Whether generating proteins from amino acids or creating sugar for cells to feed on, nucleotides and nucleic acids are everywhere in nature. Nucleic acids also form the patterns of life in their most popular form, DNA. As such, nucleic acids can be found in several foods which spring both from plant and animal matter.
Beef has played a central role in the western diet for hundreds of years. This is because beef is common, nutritious and packed full of energy. Most nucleic acids synthesize protein and that is what beef is full of. In fact, all meats are high in protein and contain a number of different types of nucleic acids (from DNA to RNA and TRNA). Beef is one of the most protein-rich foods, holding up to 7 grams of protein per ounce. This means that beef has more nucleic acid than most other foods eaten today.
While there have been several contradictory reports on the healthfulness of eggs in a diet, the fact that eggs are another major source of nucleic acid is not in dispute. Eggs are a logical source of nucleic acid, since they are designed to provide food for gestating life. All life needs energy to thrive, but new life needs energy simply to begin existing. Again, this means protein and eggs have 6.3 grams of it. More than just chock full of nucleic acids, eggs have just the kind of amino and nucleic acids needed by humans. Because of this, an egg is 90 percent digestible (normal foods are 50 to 70 percent digestible); so, we get more out of eating an egg than most other foods.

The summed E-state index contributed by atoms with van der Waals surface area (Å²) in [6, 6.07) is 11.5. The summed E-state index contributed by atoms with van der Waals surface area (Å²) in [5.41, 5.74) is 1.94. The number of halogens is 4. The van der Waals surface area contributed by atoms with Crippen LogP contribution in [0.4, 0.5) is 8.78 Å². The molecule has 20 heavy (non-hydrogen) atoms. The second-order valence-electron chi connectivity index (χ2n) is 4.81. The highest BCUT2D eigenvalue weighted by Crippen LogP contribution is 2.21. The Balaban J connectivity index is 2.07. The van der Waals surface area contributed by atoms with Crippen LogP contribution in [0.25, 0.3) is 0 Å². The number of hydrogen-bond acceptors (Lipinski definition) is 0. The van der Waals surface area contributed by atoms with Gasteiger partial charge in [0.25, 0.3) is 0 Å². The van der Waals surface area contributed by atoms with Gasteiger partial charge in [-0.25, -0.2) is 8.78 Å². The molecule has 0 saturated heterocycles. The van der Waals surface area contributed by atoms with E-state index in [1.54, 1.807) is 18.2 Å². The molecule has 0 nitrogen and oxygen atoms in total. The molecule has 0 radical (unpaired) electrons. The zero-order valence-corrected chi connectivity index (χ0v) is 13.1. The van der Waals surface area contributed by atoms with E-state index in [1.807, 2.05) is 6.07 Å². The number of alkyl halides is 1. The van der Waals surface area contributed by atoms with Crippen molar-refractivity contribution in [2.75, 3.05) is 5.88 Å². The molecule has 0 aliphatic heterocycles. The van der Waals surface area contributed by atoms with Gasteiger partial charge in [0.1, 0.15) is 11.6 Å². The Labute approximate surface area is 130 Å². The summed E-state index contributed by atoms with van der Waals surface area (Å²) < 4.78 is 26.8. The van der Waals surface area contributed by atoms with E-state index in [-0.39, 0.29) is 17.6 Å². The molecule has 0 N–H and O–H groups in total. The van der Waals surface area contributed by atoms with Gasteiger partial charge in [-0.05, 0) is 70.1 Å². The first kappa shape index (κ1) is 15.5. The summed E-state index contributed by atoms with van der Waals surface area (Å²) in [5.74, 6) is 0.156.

Beans carry many of the same protein-creating nucleic acids as meat and poultry and while beans may not carry as many nucleic acids per ounce as a cut of beef or an omelet, they may do it better. In fact, beans have the ability to purify the enzymes involved in creating nucleic acids, making them more potent and concentrated. A study in the "Journal of Biological Chemistry" found that mung beans contained enzymes that were up to 50 times "cleaner" than those found in beef.
Even mushrooms have nucleic acid. While mostly in the form of DNA, mushrooms also have a number of nucleic and amino acids which create protein. Shitake mushrooms have the highest nucleic acid content (and the most protein).
- "Journal of Agricultural and Food Chemistry"; Nucleic Acid Nitrogen of Animal and Plant Foods; Gilbert I. Imafidon and Frank W. Sosulski; January 1990
- PDR Health: Nucleic Acids Information
- "The Journal of Biological Chemistry"; Enzymes of Nucleic Acid Metabolism from Mung Bean Sprouts; Tom L. Walters and Hubert S. Loring; December 1965
- Chem4Kids: Nucleic Acid Information